With anthologies, there’s always a danger that no matter how good the individual pieces are, the individual brevity leads to a lack of distinctive character. This is absolutely not the case here - the overall consistency and the inclusion of a few longer pieces produce a more satisfying result, and the winning format of new talent and older names once again makes this an essential purchase for fans of small press comics. Pete Redrup

John Harris Dunning & Michael Kennedy - Tumult
(SelfMadeHero)

Housed in a striking pink hardcover, Tumult is a stylish noir written by John Michael Harris and drawn by relative newcomer Michael Kennedy. Protagonist Adam appears to have a pretty ideal life, and in classic narrative style sabotages this on multiple levels as he is drawn into the mysterious life of a woman he meets at a party. An amateur tarot reading at the start of the book takes on a greater significance as it provides the structure for what follows, a path of self-destruction of his relationship, his career and his sobriety.

Dunning narrates in staccato bursts, with droll one-liners clearly marking out the noir territory this story explores. Kennedy’s artwork is a perfect match, panels of head-on images glancing straight ahead or to the side confronting the reader, daring us to look away. The colour palette changes constantly, to great effect, always maintaining the mysterious tone. It’s a cineliterate book, with recurring analyses of 80s action blockbusters providing meaningful interludes between different sections, an appealing touch.

By the end the excellent cover’s meaning is quite clear. The genre pretty much requires a slightly expository ending but we’re still left with enough to chew on. Dunning and Kennedy make an excellent pairing, text and pictures in icy harmony, and this is very much recommended for fans of psychological thrillers and classic noir. Pete Redrup

Lottie Pencheon - Summer Break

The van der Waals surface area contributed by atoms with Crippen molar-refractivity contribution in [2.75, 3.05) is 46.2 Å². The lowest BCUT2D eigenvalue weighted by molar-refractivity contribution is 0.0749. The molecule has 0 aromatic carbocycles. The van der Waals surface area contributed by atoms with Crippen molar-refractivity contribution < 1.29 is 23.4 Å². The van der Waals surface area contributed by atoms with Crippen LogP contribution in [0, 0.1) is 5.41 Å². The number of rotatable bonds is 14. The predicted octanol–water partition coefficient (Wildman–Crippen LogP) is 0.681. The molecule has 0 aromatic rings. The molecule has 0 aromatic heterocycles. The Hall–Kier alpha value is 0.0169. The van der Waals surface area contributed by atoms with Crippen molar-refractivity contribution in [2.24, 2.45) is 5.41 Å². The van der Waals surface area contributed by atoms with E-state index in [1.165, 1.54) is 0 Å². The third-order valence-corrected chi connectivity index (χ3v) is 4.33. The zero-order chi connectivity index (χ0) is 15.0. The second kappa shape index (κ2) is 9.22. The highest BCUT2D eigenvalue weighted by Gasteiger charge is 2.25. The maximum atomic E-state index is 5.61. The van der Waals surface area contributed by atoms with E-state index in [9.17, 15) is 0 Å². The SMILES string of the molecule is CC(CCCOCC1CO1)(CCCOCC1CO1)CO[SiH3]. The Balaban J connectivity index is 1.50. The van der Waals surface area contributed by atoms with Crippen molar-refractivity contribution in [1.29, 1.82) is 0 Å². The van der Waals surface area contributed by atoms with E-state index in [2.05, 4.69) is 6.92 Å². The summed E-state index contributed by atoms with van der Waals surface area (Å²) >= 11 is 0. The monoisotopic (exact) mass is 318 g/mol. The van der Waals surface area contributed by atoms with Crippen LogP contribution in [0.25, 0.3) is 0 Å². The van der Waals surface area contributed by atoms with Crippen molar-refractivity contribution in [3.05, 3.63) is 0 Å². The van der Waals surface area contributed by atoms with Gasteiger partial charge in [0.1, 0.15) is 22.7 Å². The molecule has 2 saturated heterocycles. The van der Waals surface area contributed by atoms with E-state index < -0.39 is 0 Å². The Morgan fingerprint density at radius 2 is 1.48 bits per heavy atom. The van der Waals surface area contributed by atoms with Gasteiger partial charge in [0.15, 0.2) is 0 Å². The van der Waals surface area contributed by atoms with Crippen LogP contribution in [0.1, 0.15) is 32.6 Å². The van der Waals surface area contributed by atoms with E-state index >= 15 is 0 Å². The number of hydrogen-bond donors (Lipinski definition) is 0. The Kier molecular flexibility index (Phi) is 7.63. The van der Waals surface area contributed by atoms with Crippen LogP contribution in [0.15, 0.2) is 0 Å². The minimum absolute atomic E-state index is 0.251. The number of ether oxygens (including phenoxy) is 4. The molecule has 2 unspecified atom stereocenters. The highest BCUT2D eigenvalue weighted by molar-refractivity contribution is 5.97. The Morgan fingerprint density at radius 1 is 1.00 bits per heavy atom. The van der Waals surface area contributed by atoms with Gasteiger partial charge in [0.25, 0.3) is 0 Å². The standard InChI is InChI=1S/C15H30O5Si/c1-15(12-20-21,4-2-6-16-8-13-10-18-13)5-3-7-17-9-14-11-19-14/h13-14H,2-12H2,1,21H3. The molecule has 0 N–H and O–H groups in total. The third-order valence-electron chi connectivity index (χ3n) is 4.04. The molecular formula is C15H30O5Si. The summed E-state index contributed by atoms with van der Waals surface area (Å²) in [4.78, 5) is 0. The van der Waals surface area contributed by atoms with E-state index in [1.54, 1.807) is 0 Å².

(Short Box)

Sometimes you only have to read a few pages of a comic to know it is great work. With simple shapes and subtle hand shaded tones, Pencheon manages to absolutely evoke a reality that does not feel right as she explores the story of her own mental health diagnosis during a trip with her family. Her use of the comic form is deft and efficient in its individuality, the use of squiggles and offset shapes positioned with a precision which belies the seemingly childlike style (there’s no denying it’s very cute). These formidable skills of visual communication are put to work in this recent Short Box offering to tell a deeply personal and massively relevant and relatable story. “Not so far from where you are is a place just like this place, except things are slightly off, a little to the left”. As Lottie goes about her life, trying to act like everything is normal and figure out what is going wrong, her friends and family are full of ideas and suggestions.

I say this is relatable, and it really is, but part of why is this human tendency that we have to try and frame others experiences through our own. Maybe that’s why we can tell and enjoy stories, and help each other out with empathy, but it gives us an illusion of understanding that is not always helpful. Lottie doesn’t know what is happening to her, and her journey through clumsy misdiagnosis via advice, research, medical professionals et al is one that is all too familiar, even if her specific experience is not. The love that shines through this book is the counterpoint to that, the mundane beauty of the world and the interaction of people is a constant companion to the internal story going on in Lottie’s brain. If you see this as a work of graphic medicine it’s a great reminder to pay attention when things don’t feel right, even if it does turn out to be simple or small, it could be something you need help with. As a piece of comic art it is a testament to the power of the form to evoke feeling and experience with charm and efficiency. Jenny Robins

Audrey Niffenegger and Eddie Campbell - Bizarre Romance
(Jonathan Cape)